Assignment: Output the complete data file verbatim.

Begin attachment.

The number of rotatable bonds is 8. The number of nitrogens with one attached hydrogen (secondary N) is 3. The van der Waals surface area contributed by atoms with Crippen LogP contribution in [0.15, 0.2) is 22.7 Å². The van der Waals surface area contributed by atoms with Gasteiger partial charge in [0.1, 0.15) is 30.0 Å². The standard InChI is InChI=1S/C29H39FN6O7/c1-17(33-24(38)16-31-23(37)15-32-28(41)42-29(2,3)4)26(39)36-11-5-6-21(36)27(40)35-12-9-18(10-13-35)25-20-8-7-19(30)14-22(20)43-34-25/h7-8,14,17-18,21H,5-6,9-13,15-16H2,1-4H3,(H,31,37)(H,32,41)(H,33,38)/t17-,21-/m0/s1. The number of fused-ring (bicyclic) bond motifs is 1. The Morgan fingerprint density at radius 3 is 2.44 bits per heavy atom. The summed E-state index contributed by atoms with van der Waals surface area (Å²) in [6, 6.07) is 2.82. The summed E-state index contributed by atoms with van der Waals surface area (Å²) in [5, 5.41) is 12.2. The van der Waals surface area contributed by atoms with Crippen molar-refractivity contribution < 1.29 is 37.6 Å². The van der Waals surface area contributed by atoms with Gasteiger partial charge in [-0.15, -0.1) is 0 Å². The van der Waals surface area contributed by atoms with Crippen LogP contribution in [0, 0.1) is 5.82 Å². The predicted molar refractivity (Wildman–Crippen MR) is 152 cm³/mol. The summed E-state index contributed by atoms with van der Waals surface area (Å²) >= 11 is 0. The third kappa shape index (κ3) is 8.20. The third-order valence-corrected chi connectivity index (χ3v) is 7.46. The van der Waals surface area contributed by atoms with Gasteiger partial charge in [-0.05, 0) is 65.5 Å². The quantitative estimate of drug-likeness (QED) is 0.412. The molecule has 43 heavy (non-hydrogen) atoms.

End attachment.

The number of rotatable bonds is 8. The number of nitrogens with one attached hydrogen (secondary N) is 3. The van der Waals surface area contributed by atoms with Crippen LogP contribution in [0.15, 0.2) is 22.7 Å². The van der Waals surface area contributed by atoms with Gasteiger partial charge in [0.1, 0.15) is 30.0 Å². The standard InChI is InChI=1S/C29H39FN6O7/c1-17(33-24(38)16-31-23(37)15-32-28(41)42-29(2,3)4)26(39)36-11-5-6-21(36)27(40)35-12-9-18(10-13-35)25-20-8-7-19(30)14-22(20)43-34-25/h7-8,14,17-18,21H,5-6,9-13,15-16H2,1-4H3,(H,31,37)(H,32,41)(H,33,38)/t17-,21-/m0/s1. The number of fused-ring (bicyclic) bond motifs is 1. The Morgan fingerprint density at radius 3 is 2.44 bits per heavy atom. The summed E-state index contributed by atoms with van der Waals surface area (Å²) in [6, 6.07) is 2.82. The summed E-state index contributed by atoms with van der Waals surface area (Å²) in [5, 5.41) is 12.2. The van der Waals surface area contributed by atoms with Crippen molar-refractivity contribution < 1.29 is 37.6 Å². The van der Waals surface area contributed by atoms with Gasteiger partial charge in [-0.15, -0.1) is 0 Å². The van der Waals surface area contributed by atoms with Crippen LogP contribution in [0, 0.1) is 5.82 Å². The predicted molar refractivity (Wildman–Crippen MR) is 152 cm³/mol. The summed E-state index contributed by atoms with van der Waals surface area (Å²) >= 11 is 0. The third kappa shape index (κ3) is 8.20. The third-order valence-corrected chi connectivity index (χ3v) is 7.46. The van der Waals surface area contributed by atoms with Gasteiger partial charge in [-0.05, 0) is 65.5 Å². The quantitative estimate of drug-likeness (QED) is 0.412. The molecule has 43 heavy (non-hydrogen) atoms.